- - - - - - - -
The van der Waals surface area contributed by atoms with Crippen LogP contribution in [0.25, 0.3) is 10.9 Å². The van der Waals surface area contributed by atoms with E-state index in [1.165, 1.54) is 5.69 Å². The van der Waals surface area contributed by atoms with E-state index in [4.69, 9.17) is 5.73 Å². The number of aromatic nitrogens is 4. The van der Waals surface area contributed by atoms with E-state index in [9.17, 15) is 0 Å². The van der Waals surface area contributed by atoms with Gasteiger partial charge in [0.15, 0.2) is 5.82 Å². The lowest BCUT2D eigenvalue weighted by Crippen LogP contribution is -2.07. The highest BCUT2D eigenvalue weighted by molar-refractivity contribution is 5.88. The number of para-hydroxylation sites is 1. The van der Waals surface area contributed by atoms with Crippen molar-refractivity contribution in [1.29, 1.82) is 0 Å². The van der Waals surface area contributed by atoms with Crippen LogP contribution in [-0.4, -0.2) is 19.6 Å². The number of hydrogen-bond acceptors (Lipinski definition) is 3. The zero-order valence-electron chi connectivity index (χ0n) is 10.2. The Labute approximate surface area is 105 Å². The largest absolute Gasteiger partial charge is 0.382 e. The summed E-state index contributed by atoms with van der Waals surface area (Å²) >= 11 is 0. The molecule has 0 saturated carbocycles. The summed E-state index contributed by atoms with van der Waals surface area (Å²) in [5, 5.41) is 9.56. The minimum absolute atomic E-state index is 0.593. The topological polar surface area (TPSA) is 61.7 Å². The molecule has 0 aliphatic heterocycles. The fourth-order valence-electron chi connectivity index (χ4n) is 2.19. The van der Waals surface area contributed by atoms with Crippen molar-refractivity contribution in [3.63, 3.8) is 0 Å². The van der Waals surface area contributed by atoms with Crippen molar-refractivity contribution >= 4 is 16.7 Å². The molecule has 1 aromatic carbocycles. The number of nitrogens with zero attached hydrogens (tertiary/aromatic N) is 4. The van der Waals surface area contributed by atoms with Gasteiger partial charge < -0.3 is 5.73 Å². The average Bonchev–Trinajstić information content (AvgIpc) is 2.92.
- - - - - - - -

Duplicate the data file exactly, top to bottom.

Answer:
The van der Waals surface area contributed by atoms with Crippen LogP contribution in [0.25, 0.3) is 10.9 Å². The van der Waals surface area contributed by atoms with E-state index in [1.165, 1.54) is 5.69 Å². The van der Waals surface area contributed by atoms with E-state index in [4.69, 9.17) is 5.73 Å². The number of aromatic nitrogens is 4. The van der Waals surface area contributed by atoms with E-state index in [9.17, 15) is 0 Å². The van der Waals surface area contributed by atoms with Gasteiger partial charge in [0.15, 0.2) is 5.82 Å². The lowest BCUT2D eigenvalue weighted by Crippen LogP contribution is -2.07. The highest BCUT2D eigenvalue weighted by molar-refractivity contribution is 5.88. The number of para-hydroxylation sites is 1. The van der Waals surface area contributed by atoms with Crippen molar-refractivity contribution in [1.29, 1.82) is 0 Å². The van der Waals surface area contributed by atoms with Crippen LogP contribution in [-0.4, -0.2) is 19.6 Å². The number of hydrogen-bond acceptors (Lipinski definition) is 3. The zero-order valence-electron chi connectivity index (χ0n) is 10.2. The Labute approximate surface area is 105 Å². The largest absolute Gasteiger partial charge is 0.382 e. The summed E-state index contributed by atoms with van der Waals surface area (Å²) >= 11 is 0. The molecule has 0 saturated carbocycles. The summed E-state index contributed by atoms with van der Waals surface area (Å²) in [5, 5.41) is 9.56. The minimum absolute atomic E-state index is 0.593. The topological polar surface area (TPSA) is 61.7 Å². The molecule has 0 aliphatic heterocycles. The fourth-order valence-electron chi connectivity index (χ4n) is 2.19. The van der Waals surface area contributed by atoms with Crippen molar-refractivity contribution in [3.63, 3.8) is 0 Å². The van der Waals surface area contributed by atoms with Crippen molar-refractivity contribution >= 4 is 16.7 Å². The molecule has 1 aromatic carbocycles. The number of nitrogens with zero attached hydrogens (tertiary/aromatic N) is 4. The van der Waals surface area contributed by atoms with Gasteiger partial charge < -0.3 is 5.73 Å². The average Bonchev–Trinajstić information content (AvgIpc) is 2.92.